A Tuesday report from the Commerce Department showed a 22.4-percent drop in the U.S. trade deficit in June, marking the biggest one-month drop since February 2009. Imports dropped and exports improved, taking the deficit to $34.2 billion from a revised $44.1 billion in May (changed from a previously reported $45.0 billion). That’s the smallest trade shortage since October 2009.
Economists were predicting the trade deficit for June to total $43.0 billion.
Despite weakness in foreign economies, exports of goods and services surged to $191.2 billion in June, up from $187.1 billion in May and representing an all-time high.
The increase in export of goods from May to June was led by industrial supplies and materials (+$1.5 billion), capital goods (+$1.5 billion) and consumer goods (+$1.0 billion). Meanwhile, a decrease in exports of automotive vehicles, parts and engines (-$0.4 billion) pared the advance.
Exports of services rose $0.1 billion to $56.9 billion in June from May. Imports of services were flat month-over-month.
Compared to the first six months of 2012, exports to China were ahead 4.2 percent in the first half of 2013, including a 4.5 percent month-over-month increase in June. In the first half of 2013, exports to Europe have fallen 5.5 percent versus the first half of 2012. In June, though, exports to the European Union were up 1.5 percent, helping to pair the first-half decline.
Imports declined by 2.5 percent to $225.4 billion as oil imports shrank, hitting their lowest level since November 2010. Lower imports of industrial supplies and materials (-$2.5 billion) and consumer goods (-$1.6 billion) were reported.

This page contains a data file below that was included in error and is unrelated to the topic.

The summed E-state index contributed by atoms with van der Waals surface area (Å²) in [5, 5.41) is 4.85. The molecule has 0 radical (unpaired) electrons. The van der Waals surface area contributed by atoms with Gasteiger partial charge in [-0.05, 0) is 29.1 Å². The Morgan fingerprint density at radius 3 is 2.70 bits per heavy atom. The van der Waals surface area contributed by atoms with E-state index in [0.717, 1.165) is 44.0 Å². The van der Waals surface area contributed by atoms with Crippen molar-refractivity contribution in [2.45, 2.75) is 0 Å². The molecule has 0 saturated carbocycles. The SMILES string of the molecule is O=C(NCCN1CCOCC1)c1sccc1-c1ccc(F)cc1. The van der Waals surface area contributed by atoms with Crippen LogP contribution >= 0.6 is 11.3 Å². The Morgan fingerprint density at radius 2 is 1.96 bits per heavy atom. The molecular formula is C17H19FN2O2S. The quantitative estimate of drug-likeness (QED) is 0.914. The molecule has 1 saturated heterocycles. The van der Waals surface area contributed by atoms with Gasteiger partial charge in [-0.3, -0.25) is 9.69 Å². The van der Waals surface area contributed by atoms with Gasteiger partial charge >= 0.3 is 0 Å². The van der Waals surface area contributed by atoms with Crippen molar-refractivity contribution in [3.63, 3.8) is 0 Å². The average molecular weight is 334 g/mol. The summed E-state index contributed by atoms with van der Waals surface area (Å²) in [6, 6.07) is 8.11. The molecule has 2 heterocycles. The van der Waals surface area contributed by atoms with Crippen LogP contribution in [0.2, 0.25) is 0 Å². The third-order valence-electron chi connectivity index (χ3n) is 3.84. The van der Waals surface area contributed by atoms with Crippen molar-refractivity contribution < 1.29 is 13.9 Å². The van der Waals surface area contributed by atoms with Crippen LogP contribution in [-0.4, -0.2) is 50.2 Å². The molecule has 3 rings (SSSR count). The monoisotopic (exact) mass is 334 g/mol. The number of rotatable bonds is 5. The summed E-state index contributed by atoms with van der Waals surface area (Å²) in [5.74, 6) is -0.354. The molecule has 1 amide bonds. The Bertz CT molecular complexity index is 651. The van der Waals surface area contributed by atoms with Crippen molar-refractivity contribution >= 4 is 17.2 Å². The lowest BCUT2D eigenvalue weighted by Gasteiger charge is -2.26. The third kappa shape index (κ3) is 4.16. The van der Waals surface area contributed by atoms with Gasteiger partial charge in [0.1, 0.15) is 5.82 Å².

The three-month moving average of exports, which eliminates monthly volatility, averaged $188.6 billion through June, while the average for imports was $228.1 billion, representing an average trade deficit of $39.5 billion. That’s down from $40.5 billion through May.
The better-than-expected trade imbalance could mean that the Commerce Department will upwardly revise its gross domestic product growth for the second quarter after the trade numbers cut nearly a full percent from the 1.7-percent growth reported last week.
The U.S. trade imbalance with Canada fell by 13.7 percent to $1.6 billion in June. Canada also released its international trade statistics on Tuesday. Statistics Canada said that the nation’s trade deficit narrowed to C$469 million (US$453 million), down significantly from C$781 in May and beating economist predictions of a C$510 trade shortage. May’s figure underwent a large revision from an originally reported deficit of C$303 million.
Canada has been in a trade deficit for 18 months now, the longest string of a deficit in 25 years.
The markets in both countries aren’t reacting to the trade balance reports that topped expectations. On Wall Street, the Dow is off by 100 points, the S&P 500 is down 10 points and the Nasdaq is lower by 28 points. On Bay Street, the TSX Composite has lost 153 points and the smaller Venture exchange has fallen 10 points.
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